How many millions of people suffer from sleep disturbance? One sleep disorder in particular, called REM behavior disorder, could be a sign of impending neurodegenerative disease, including Parkinson's and dementia, say scientists presenting their research at the Society of Nuclear Medicine and Molecular Imaging's 2014 Annual Meeting.
Researchers are not sure why spontaneous and unexplained disturbance in REM sleep should lead to a neurodegenerative disease like Parkinson's, but new longitudinal imaging data show a clear correlation between idiopathic REM behavior disorder and dysfunction of the dopamine transporter system involved in a wide range of vital brain functions, including memory and motor control. Dysfunction associated with dopamine in the brain marks the first hints of Parkinson's disease.
In order to gauge the relationship between the REM sleep disorder and neurodegeneration, scientists performed molecular neuroimaging using a technique called single photon emission computed tomography (SPECT), which allows clinicians to evaluate bodily functions instead of focusing on structure, the forte of conventional radiology.
"Our SPECT study showed a trend toward decreased dopamine transporter density in the brain and Parkinsonism in the follow-up data of patients with REM sleep disorder who had no previous evidence of neurodegenerative disease," said Hongyoon Choi, MD, a PhD candidate and researcher in the department of molecular medicine and biopharmaceutical sciences at Seoul National University Bundang Hospital, Sungnam, Korea. "To our knowledge, a study looking at a long-term link between the two has never been conducted before."
A total of 21 consecutive patients with no known Parkinsonism or cognitive decline were enrolled in the long-term study between 2004 and 2006 and were followed after about 8 years. A baseline SPECT scan of dopamine transporter function was performed with the radiopharmaceutical I-123 FP-CIT as an imaging agent. A follow-up scan was performed to assess progression of neurodegenerative disease. Results showed that after follow-up, patients' SPECT scans revealed substantial decreases in radiotracer binding to the dopamine transport system in the nigrostriatal regions of the brain. A lack of tracer binding in these regions of the brain is closely linked to neuronal degeneration and the development of dementia and movement disorders.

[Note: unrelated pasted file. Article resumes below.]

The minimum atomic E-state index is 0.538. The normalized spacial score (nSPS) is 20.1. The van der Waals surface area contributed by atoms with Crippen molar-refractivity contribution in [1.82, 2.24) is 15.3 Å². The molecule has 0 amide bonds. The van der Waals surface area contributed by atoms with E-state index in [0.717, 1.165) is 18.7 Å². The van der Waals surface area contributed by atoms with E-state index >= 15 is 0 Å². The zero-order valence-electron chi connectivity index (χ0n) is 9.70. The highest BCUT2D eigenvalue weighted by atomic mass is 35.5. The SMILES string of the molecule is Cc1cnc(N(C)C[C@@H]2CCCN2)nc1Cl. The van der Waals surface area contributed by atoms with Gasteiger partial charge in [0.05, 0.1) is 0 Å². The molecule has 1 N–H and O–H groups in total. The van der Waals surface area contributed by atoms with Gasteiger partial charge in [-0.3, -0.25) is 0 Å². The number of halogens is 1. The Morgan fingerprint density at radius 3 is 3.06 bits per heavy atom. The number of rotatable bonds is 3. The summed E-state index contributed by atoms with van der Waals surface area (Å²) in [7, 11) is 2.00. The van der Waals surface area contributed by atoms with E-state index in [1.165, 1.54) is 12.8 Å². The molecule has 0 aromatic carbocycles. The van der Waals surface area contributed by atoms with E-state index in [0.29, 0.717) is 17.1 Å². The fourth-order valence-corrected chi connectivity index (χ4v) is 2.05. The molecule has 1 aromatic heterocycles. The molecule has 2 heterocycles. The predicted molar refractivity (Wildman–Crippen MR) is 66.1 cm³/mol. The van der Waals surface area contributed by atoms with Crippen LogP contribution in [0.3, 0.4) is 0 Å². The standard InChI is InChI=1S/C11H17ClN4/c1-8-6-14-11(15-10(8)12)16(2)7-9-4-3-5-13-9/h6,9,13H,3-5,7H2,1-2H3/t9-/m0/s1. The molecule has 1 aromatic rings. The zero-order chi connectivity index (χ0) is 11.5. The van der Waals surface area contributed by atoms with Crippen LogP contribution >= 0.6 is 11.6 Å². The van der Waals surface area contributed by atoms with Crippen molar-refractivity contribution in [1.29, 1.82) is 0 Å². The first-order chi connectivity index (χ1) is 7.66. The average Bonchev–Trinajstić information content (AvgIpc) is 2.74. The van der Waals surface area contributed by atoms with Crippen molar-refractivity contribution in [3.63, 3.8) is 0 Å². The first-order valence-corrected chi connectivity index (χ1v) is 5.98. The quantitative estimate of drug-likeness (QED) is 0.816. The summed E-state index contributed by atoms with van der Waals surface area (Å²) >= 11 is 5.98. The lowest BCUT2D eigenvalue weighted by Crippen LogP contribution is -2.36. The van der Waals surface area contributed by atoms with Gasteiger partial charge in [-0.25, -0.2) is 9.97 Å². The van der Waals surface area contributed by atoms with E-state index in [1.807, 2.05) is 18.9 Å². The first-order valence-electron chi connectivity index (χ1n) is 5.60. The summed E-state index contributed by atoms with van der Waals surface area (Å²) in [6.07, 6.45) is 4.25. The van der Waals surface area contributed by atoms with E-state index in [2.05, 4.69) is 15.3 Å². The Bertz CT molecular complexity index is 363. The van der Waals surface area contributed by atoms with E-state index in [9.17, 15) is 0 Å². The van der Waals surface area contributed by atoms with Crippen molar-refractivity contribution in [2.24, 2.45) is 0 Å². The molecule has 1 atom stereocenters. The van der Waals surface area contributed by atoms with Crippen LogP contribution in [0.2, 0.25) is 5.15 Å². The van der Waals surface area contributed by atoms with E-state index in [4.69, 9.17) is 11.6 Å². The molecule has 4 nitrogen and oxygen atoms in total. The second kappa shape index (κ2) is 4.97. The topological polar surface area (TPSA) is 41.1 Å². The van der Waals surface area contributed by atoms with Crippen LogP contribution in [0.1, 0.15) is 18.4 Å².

A total of 10 patients out of the original 21 patients with disturbed REM sleep were found to have decreased striatal tracer binding at the beginning of the study. Of these, seven had developed neurodegenerative disease by follow-up some years later, including four patients who developed Parkinson's disease and two patients who developed dementia with Lewy bodies, a neurodegenerative disease identified by the build-up of proteins, called Lewy bodies, in brain regions associated with memory muscle control.
"In the future, dopamine transporter imaging could potentially predict development of Parkinson's and other neurodegenerative diseases in patients who have known risk factors including idiopathic REM behavior disorder," Choi said.
Dementia with Lewy bodies is the second most common form of dementia second only to Alzheimer's disease. Parkinson's disease was the official cause of death for 22,032 Americans in 2010, according to data published last year by the U.S. Centers for Disease Control and Prevention. It is among the top 20 causes of death in the United States.
More information: Scientific Paper 302: Hongyoon Choi, Byung Chul Lee, Sang Eun Kim, Department of Nuclear Medicine, Seoul National University Bundang Hospital, Sungnam, Republic of Korea; Young Eun Kim2, Jong Min Kim2, Department of Neurology, Seoul National University Bundang Hospital, Sungnam, Republic of Korea, "Development of neurodegenerative disease and dopamine transporter imaging in patients with idiopathic REM sleep behavior disorder: An 8-year follow-up," SNMMI's 61th Annual Meeting, June 7–11, 2014, St. Louis, Missouri.